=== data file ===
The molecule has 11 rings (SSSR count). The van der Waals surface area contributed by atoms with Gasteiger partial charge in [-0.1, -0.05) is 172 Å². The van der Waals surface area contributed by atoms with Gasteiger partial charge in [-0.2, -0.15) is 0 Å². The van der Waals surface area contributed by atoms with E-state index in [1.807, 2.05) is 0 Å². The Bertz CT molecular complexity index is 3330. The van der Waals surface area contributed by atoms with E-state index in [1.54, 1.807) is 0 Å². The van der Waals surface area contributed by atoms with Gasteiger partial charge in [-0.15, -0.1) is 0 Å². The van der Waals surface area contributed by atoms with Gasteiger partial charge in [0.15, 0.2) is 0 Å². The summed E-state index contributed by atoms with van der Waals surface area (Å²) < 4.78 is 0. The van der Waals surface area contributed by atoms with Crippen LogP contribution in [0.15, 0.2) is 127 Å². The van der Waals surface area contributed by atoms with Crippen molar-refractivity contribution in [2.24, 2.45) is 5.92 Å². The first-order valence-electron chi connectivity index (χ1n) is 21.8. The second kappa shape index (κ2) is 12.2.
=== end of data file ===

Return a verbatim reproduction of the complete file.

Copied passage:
The molecule has 11 rings (SSSR count). The van der Waals surface area contributed by atoms with Gasteiger partial charge in [-0.1, -0.05) is 172 Å². The van der Waals surface area contributed by atoms with Gasteiger partial charge in [-0.2, -0.15) is 0 Å². The van der Waals surface area contributed by atoms with E-state index in [1.807, 2.05) is 0 Å². The Bertz CT molecular complexity index is 3330. The van der Waals surface area contributed by atoms with E-state index in [1.54, 1.807) is 0 Å². The van der Waals surface area contributed by atoms with Gasteiger partial charge in [-0.15, -0.1) is 0 Å². The van der Waals surface area contributed by atoms with Gasteiger partial charge in [0.15, 0.2) is 0 Å². The summed E-state index contributed by atoms with van der Waals surface area (Å²) < 4.78 is 0. The van der Waals surface area contributed by atoms with Crippen LogP contribution in [0.15, 0.2) is 127 Å². The van der Waals surface area contributed by atoms with Crippen molar-refractivity contribution in [2.24, 2.45) is 5.92 Å². The first-order valence-electron chi connectivity index (χ1n) is 21.8. The second kappa shape index (κ2) is 12.2.